The irony? CTIC resubmitted their app and the stock is now back up to trading at $1.72 -- at least 3x what I paid for, and 10+x what I sold it for. ARGGHHHH!

=================================================

But yes, I suggest if you have a bit of cash you aren't afraid to lose, play a bit in day trading. It's interesting just how volatile many parts of the stock market are. It's like a slightly more educated version of blackjack at the casino -- you can win big, but you can also lose big.

Bitcoins behave like a stock (now), but the part of the criticism that's somewhat misleading is that mining is still ongoing and usage is growing; once mining stops, and usage reaches maximum levels, it will essentially only see small fluctuations, more like typical currencies (which due fluctuate) or blue chip stocks.

I understand the paranoia about bitcoins being a fad, but then again, the USD may be one grand fad ... if people lose faith in either, a lot of people will be left with losses. If you want to be on the paranoid side, invest in commodities with real, discrete value, e.g. diamonds and gold. ;)


RE: speculative for sure
By TSS on 12/16/2013 5:36:23 PM , Rating: 2
No the stock market doesn't. It cannot make a move of ~30% in a day since circuit breakers will trigger and trading will be halted long before that. And the only reason it does that at all is because of HFT machines; i doubt those have reached bitcoin (yet).

If bitcoin is like any stock market, it's like the one in 1929, without any and all protections added later because of the monumental crash. Not only that, but it'll have to deal with modern day financials (already companies are booting up bitcoin derivatives and bitcoin shorts - if you think it's volitile now guess again).

When mining stops, it'll just become more volitle not less. Right now if there's a selling panic, people can atleast look forward to regaining some of what is lost by mining more coins. Not in the future, where trading is all or nothing. Selling panics and buying hypes are more likely to happen, not less. As well as no significant amount having been added to the pool in recent weeks, while the price has gone all over the place, should show you that. Infact that's where i would claim bitcoin is like the stockmarket of the past 2-3 years, it moves on news and news alone rather then any sort of fundementals.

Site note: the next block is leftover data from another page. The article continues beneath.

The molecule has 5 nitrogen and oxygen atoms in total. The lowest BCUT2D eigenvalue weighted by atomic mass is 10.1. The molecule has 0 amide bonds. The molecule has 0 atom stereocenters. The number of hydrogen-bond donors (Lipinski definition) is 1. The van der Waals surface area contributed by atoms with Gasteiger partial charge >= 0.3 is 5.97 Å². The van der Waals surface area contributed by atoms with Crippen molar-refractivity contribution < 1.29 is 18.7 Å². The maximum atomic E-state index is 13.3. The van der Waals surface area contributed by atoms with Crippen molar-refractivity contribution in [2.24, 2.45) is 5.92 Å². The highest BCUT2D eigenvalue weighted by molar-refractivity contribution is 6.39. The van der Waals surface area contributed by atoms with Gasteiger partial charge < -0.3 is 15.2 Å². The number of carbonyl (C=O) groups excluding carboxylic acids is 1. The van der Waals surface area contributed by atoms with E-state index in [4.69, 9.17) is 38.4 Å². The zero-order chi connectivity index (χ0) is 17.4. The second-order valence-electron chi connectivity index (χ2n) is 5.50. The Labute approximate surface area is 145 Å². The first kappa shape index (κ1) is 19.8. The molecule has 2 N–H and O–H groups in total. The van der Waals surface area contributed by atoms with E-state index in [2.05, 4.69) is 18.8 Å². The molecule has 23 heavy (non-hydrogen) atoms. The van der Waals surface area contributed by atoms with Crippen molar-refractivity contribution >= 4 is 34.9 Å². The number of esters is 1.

Also,
quote:
The comment overlooks somewhat that bitcoin's mathematics based programmatic backbone automatically increases the value by increasing the difficulty of the cryptographic hashes needed to "mine" a bitcoin, the method by which bitcoin's adopters seed the initial distribution of currency.


Wat?

I think you've got "value" and "effort" mixed up there. Bitcoin has no intrinsic value. It cannot be used for anything else but faith-based trading. The fact that it requires fossile fuels to create a digital number doesn't magically give that number value. If i refuse to write a number down until a lump of coal has been burned, then that number has no more or less value then a number i will write down without burning a lump of coal - in both cases you'll have a written number.

Burning coal because we cannot stop ourselves hitting that ctrl+p button, doesn't add value. It just makes us look even more stupid to our grandchildren.

There's nothing wrong with fiat currency. The problem lies in banks. Banks exist only to make more money and then we give them the ability to print money. Then we complain when they print trillions of it. There is something wrong with us.


RE: speculative for sure
By snyper256 on 12/16/2013 9:35:14 PM , Rating: 2
All this stuff won't stop Bitcoin adoption.


RE: speculative for sure
By JediJeb on 12/17/2013 1:35:17 PM , Rating: 2
quote:
Bitcoin has no intrinsic value. It cannot be used for anything else but faith-based trading.


What is the US Dollar based on?

Definitely not gold or silver as it once was.

If I own 1oz of gold and I decide I won't sell it for less than $10,000 does that make the gold worth more or the dollar worth less?

Any currency is worth only what someone will give you for it in goods or services, sitting in a bank it is really worth nothing but an arbitrary amount, a placeholder until it is used.

quote:
o the stock market doesn't. It cannot make a move of ~30% in a day since circuit breakers will trigger and trading will be halted long before that


Maybe the market as a whole, but individual stocks can. Just looking at the markets today Targacept , Inc. has dropped 31.45% so far today as I write this. Are Bitcoins better related to a whole market or a single stock?


RE: speculative for sure
By Mint on 12/17/2013 2:04:01 PM , Rating: 2
The US dollar is based on the Federal Reserve's promise to target inflation at ~2%. Inflation, in turn, is based on the cost of many different goods.

In other words, the US dollar is based on the ability of the US economy to produce or acquire common goods and services.

That's a hell of a lot more solid basis for currency than gold, silver, etc.


RE: speculative for sure
By sorry dog on 12/18/2013 12:24:25 PM , Rating: 2
quote:
The US dollar is based on the Federal Reserve's promise to target inflation at ~2%. Inflation, in turn, is based on the cost of many different goods.


Really?

Then how is that working out?

Oh wait...I almost forgot... the fed told me that just because groceries, health care, and education are rising closer to 10% that inflation is really 2% because the newest Ipad is both cheaper and faster than the original Ipad.


RE: speculative for sure